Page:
Following the Okawa Foundation speeches and other ceremonial events, Mr. Okawa took questions from the press. This is where it got very interesting. One question was in regard to how Sega’s Dreamcast will be able to compete with upcoming consoles like the Sony PlayStation2 and the next Nintendo platform (currently code-named Dolphin). Okawa responded that he feels that the Dreamcast price is very competitive, especially compared to the PlayStation2. As well, he feels that the Dreamcast’s online elements (such as the inclusion of a modem right out of the box – the PlayStation2 will ship sans a modem) are its real strength. Future online network elements such as connectivity with watches and cellular phones are also coming.
However, the greatest revelation during our discussions came as a huge shock to many of us seated next to Mr. Okawa. While this has been hinted at by media and even members of Sega in the past, hearing the chairman of Sega Enterprises officially stating it was very surreal: Sega is moving out of the hardware business. The Dreamcast will likely be the company’s final console. Even when asked what Sega’s plans will be if the Dreamcast proves to be a major success, Okawa reaffirmed that the company is moving from the hardware market. He stated that the future of Sega rests in the Internet and its software lines. Previous discussions as to the expandable nature of the Dreamcast may come in to play sooner than previously expected. If this is Sega’s last major “console,” we may begin to see more add-on devices early next year (i.e. the DVD drive, cable modem interface). In fact, on display, behind a glass case, was an Ethernet cable designed to fit where the 56K modem normally would. While there were no concrete revelations regarding the future configurations of the hardware, success or not, the Dreamcast appears to be Sega’s final hardware effort.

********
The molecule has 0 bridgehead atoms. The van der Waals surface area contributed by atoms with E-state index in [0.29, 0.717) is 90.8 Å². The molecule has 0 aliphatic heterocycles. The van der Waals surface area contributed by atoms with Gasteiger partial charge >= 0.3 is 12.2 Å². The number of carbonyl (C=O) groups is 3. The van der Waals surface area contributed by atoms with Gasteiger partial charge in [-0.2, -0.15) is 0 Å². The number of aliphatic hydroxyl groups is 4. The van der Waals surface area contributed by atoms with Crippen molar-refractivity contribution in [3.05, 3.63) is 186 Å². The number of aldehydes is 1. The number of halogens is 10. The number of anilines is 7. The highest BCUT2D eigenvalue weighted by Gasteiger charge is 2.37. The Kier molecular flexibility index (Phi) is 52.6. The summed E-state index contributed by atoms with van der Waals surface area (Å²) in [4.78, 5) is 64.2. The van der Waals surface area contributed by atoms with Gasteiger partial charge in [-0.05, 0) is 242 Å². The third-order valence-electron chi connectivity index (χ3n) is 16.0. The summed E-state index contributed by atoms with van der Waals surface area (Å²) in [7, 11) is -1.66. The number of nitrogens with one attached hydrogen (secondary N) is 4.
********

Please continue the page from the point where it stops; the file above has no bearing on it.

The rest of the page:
The subject of Sega Enterprises branching off a new Internet company (to handle e-business and online gaming for the Dreamcast) was once again brought up. Okawa stated that current plans are for such a company to be launched in the US in the near future.
About the Isao Okawa and the Foundation for Information and Telecommunications: Established in 1986, the Okawa Foundation is a non-profit organization which contributes to the growth and development of technology by offering financial aid and grants to faculty researchers and children programs. The foundation offers out an Okawa Prize annually. Mr. Okawa oversees 90 companies, with a total annual turnover of approximately US$7.5 billion.
Now, keep in mind that this is from Gamespot, and this could be false. Stay tuned for the developments, as well as if this is not true.
The next story comes from GameFan, and it contains an investigation being conducted by the Fair Trade Commission on Sega of Japan:
Reuters and other news services are reporting that Sega of Japan is under fire from Japan’s Fair Trade Commission. According to the report, the FTC has inspected Sega of Japan on suspicion that they have illicitly controlled prices of the Dreamcast and game software at the retail level.
Sega shares were down 94 yen or 4.96 percent at 1,801 yen in late morning trade; Sega of Japan has not commented in regards to the investigation.